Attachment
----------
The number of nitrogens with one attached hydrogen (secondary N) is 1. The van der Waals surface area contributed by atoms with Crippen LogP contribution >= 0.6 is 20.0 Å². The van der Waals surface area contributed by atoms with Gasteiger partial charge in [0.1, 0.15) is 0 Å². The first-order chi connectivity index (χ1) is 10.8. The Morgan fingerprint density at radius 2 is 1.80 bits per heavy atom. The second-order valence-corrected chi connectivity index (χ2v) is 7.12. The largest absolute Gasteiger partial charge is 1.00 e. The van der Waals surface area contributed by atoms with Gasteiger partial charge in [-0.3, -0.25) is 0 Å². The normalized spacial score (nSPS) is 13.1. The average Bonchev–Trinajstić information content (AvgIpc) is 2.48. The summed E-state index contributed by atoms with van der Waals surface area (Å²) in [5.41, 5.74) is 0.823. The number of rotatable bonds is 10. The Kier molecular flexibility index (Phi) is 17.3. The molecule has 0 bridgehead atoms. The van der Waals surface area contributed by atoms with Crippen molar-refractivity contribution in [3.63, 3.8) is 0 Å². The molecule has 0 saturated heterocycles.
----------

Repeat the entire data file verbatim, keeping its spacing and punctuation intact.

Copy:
The number of nitrogens with one attached hydrogen (secondary N) is 1. The van der Waals surface area contributed by atoms with Crippen LogP contribution >= 0.6 is 20.0 Å². The van der Waals surface area contributed by atoms with Gasteiger partial charge in [0.1, 0.15) is 0 Å². The first-order chi connectivity index (χ1) is 10.8. The Morgan fingerprint density at radius 2 is 1.80 bits per heavy atom. The second-order valence-corrected chi connectivity index (χ2v) is 7.12. The largest absolute Gasteiger partial charge is 1.00 e. The van der Waals surface area contributed by atoms with Gasteiger partial charge in [-0.3, -0.25) is 0 Å². The normalized spacial score (nSPS) is 13.1. The average Bonchev–Trinajstić information content (AvgIpc) is 2.48. The summed E-state index contributed by atoms with van der Waals surface area (Å²) in [5.41, 5.74) is 0.823. The number of rotatable bonds is 10. The Kier molecular flexibility index (Phi) is 17.3. The molecule has 0 bridgehead atoms. The van der Waals surface area contributed by atoms with Crippen molar-refractivity contribution in [3.63, 3.8) is 0 Å². The molecule has 0 saturated heterocycles.